Sure enough, the news will spread beyond the subcontinent. Europeans and Americans, may be even Australians and Chinese, will cast a lazy eye over the happenings and call for the hostilities to end. The United Nations offices in Kashmir will give forth a hasty call to its counterpart on the other side of the LoC and hence, once again, establish their relevance.

When the war of Kargil was fought between India and Pakistan over Kashmir, Srinagar was abuzz with military activity. Not that it is anything unusual for Srinagar. The Indian army was ferried up to the wilderness in unending convoys.  So were the mules and horses, and also some miscellaneous weaponry.  People switched off their cars and buses and waited patiently for the green army trucks to pass. From Sonwar to Dalgate to Boulevard to Brein and from there onwards to Kargil and Drass, the army vehicles made a huge queue, while the locals gathered with their elfin minivans and cars waiting to be allowed to pass. The traffic policemen stood aside along with army men watching the traffic gather at the turns of roads. The army had the first right to use it. The convoys kept moving, even at night. Those days there was no tourism, which in other words means, that Indians did not come in flocks to Kashmir. So no one measured the amount of peace in Kashmir, as they do now, by the number of tourists visiting each year. Indeed, there was no peace to be measured.

The bugle of war has been sounded from far away news rooms by perturbed news readers who face their nations every evening demanding answers to formidable queries. Sure enough they will send their emissaries to show the perils of modern warfare to the world at large. A war they had deemed inevitable – a war in which they will not fight. Themselves, they will take on to discuss with people from both sides the vagaries of foreign relations and the war afoot. It will be then that they remember to reason why and make reply. A certain noisy gentleman in an urbane suit and tie will make sure to point to the other side that any excess in war (beheadings et al) is not Indian culture, but Pakistani culture. From the other side, they’ll do much the same.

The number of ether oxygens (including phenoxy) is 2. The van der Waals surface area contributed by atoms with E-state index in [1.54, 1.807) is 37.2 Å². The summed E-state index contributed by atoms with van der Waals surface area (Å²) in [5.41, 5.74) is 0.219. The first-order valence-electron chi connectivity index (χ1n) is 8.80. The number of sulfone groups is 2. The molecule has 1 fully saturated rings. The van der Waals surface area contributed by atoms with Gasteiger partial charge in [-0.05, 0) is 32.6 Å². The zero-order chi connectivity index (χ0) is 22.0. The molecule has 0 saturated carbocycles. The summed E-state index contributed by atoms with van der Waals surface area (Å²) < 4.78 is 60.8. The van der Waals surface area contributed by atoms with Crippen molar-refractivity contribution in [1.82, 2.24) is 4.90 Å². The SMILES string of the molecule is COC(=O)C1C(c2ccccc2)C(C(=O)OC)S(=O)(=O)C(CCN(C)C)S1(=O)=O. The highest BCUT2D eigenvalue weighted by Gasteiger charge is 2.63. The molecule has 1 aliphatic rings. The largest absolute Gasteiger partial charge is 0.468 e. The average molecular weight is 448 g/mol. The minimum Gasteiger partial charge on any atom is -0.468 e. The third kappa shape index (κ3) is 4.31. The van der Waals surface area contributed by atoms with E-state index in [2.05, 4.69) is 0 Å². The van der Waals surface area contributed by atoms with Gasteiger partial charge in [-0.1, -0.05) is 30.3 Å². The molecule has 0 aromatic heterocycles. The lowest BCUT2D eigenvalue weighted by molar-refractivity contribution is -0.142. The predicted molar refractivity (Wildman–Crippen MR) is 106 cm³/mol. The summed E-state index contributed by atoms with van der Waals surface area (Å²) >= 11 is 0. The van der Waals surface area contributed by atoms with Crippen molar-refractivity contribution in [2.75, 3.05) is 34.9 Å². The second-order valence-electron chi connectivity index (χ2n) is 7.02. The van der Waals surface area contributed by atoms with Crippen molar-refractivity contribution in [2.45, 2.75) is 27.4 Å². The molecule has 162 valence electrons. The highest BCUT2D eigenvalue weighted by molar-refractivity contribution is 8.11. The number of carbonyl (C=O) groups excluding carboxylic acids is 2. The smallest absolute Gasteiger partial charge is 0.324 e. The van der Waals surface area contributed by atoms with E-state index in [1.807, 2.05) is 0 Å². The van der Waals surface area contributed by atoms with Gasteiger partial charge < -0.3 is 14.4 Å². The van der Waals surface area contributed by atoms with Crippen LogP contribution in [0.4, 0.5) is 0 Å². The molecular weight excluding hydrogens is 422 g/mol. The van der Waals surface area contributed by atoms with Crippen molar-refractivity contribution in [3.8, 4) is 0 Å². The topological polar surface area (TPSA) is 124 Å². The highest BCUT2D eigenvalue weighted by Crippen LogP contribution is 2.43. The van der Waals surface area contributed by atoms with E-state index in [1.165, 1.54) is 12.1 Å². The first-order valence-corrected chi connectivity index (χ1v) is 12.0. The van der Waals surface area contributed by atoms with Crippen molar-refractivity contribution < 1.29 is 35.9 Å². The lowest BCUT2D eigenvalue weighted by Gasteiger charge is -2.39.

Plato said that only the dead see the end of war. Those who remain alive of the twelve hundred will return to their barracks. It is doubtful if they will pause to wonder whether they have attained any glory which won’t fade. A war fought to avenge the lost heads of soldiers speaks more of gory than glory anyhow. No one will emerge as a hero. But Insanity and Vengeance shall not be satisfied. They will simply pack their things and disappear for a while. Or maybe just hold their games for some time. Their scores are never settled and they never want them to. Like kids, they want their games to go on forever. Vengeance and retribution require a long time; it is the rule, says Dickens.

The rising crescendo for war may eventually fade away without the war actually happening. The news hysteria will be diverted on to different things. Wars are not easy. They are not just events occurring at the borders, at the LoC in this case. War is like frost on a wintry morning. It touches everything in its way.
But at the end of it Kashmir shall still be waiting. Wars between India and Pakistan haven’t resolved the conflict in Jammu and Kashmir. They have surely altered the politics in all three places but never promised a war-less future. 
(PS: the poem “Charge of The Light Brigade” was written on events of the Battle of Balaclava during the Crimean War between Britain (with her allies) and Russia. The Light Brigade charged at the enemy because of a wrongly communicated order received from Lord Raglan, the overall commander. For the article above, I have freely borrowed from the poem)

On Kashmir

“… it is a life of small things played out amid gigantic surroundings, this existence in the happy valley hidden away from the outer world behind the great mountain barriers. Shuttered-in boats float by on the river, camps of unknown folk pass one on the road, occasionally greetings are exchanged with folk whom we knew not before and shall not meet again. It is a restful, unfettered, unique life amid all the beauties of a country decorated by Nature in her most varied manner, a land that is like a dream when one is in it, that haunts one with the reality of an obsession when its snowy peaks and flower-filled valleys have been exchanged for grey skies and grimy towns.”

Echoes from the Near Past

There is a slight uneasiness in watching movies on contemporary Kashmir. (I am not speaking of the Bollywood type where a well built Punjabi dude can shout whole of Pakistan into submission.) I felt it when I watched Ashwin Kumar’s “Insha Allah : Kashmir“. I felt it again when I watched the much hyped Channel 4 documentary on Kashmir, “Kashmir’s Torture Trail“.